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The Basics of Divorce Laws in South Carolina

Each state has its own set of divorce laws. South Carolina allows spouses to end their marriages if they meet one of five conditions.

In four of these conditions, one spouse can file for divorce by blaming the other for the deterioration of the marriage. These so-called at-fault reasons for divorce in South Carolina are:

  • Adultery
  • Physical cruelty
  • Habitual drunkenness (alcohol or drugs)
  • Desertion

If you want a divorce in South Carolina but cannot meet those divorce law requirements, you may apply for a no-fault divorce, but only after living separately and apart from your spouse for a year.

Whether you blame your spouse or not, you and your spouse will have to hash out agreements regarding the various and important aspects of your post-divorce life. If you cannot come to an agreement, a judge will make the decisions for you, and you will be bound by them.

While the circumstances that surround each divorce is unique, the major issues of every divorce usually fall into these categories:

  • How to divide the property and debts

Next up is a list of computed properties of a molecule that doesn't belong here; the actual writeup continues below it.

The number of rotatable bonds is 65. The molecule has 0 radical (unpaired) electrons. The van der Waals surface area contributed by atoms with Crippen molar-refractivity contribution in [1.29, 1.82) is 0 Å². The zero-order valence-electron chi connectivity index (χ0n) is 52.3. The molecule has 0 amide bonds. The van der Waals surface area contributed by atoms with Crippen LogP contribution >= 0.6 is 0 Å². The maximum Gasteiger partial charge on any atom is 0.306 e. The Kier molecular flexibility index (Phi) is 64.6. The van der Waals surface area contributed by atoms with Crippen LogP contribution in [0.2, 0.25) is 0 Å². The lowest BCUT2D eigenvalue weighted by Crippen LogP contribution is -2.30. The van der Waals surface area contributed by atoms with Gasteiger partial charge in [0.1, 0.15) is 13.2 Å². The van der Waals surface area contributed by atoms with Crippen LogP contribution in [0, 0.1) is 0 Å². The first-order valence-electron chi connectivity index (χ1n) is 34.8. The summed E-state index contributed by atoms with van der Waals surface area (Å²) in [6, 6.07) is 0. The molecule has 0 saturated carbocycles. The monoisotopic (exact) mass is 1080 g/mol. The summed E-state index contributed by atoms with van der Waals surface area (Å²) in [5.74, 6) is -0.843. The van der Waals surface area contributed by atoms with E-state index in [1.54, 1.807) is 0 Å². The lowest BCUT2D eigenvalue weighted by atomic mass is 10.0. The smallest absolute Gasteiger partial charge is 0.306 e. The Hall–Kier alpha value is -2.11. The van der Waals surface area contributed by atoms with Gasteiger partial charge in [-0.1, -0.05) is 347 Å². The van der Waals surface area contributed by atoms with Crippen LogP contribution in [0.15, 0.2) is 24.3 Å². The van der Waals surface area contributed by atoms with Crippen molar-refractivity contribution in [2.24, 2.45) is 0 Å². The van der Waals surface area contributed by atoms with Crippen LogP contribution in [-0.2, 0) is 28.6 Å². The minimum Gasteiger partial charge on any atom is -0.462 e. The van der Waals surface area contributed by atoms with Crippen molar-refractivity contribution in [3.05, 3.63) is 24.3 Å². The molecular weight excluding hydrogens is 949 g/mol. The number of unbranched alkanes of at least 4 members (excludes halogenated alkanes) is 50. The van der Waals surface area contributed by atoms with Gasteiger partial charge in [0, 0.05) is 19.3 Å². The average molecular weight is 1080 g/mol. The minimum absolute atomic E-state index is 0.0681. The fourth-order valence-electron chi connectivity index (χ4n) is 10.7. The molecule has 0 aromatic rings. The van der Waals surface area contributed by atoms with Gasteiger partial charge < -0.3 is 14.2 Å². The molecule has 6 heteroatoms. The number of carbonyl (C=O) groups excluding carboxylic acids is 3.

• Should one spouse be financially supporting the other with alimony payments
  • Who gets custody of the children
  • How much child support will the non-custodial parent provide

This article will detail how South Carolina divorce law deals with these issues.

How Divorce Laws in South Carolina Divide Property

Family law judges in South Carolina apply the divorce law of equitable distribution when it comes time to divide the property and debts between a divorcing couple. This approach seeks a fair solution, although "fair" does not always mean a 50-50 split.

Property includes personal property (such as cars, furniture and musical instruments) and real property (such as land and houses). Debts include mortgages, car loans, and credit card bills.

It is helpful to arrive at your first meeting with your South Carolina attorney with a list of all your assets, when and how they were acquired, and their current value, along with a list of your debts, according to a pamphlet on South Carolina divorce laws published by the South Carolina Bar Association.

Not all property needs to be divided. If a spouse acquired property, received an inheritance, or gifts outside the marriage, then those items are exempt from equitable distribution.

In negotiating how to fairly divide the property and debts, it is helpful to consider how a judge would decide. Among the many factors a judge would take into consideration are:

  • The financial contributions of each spouse to the marriage
  • The age and health of the spouses
  • Whether one of the spouses is at fault for the failure of the marriage
  • The length of the marriage

South Carolina Alimony

Spousal support, also known as alimony, can be paid by the ex-husband to the ex-wife, or vice versa. It may be paid out in installments or in one lump sum. It may be short-term, to help a spouse upgrade or acquire new job skills that will result in a better-paying position, or it may be permanent.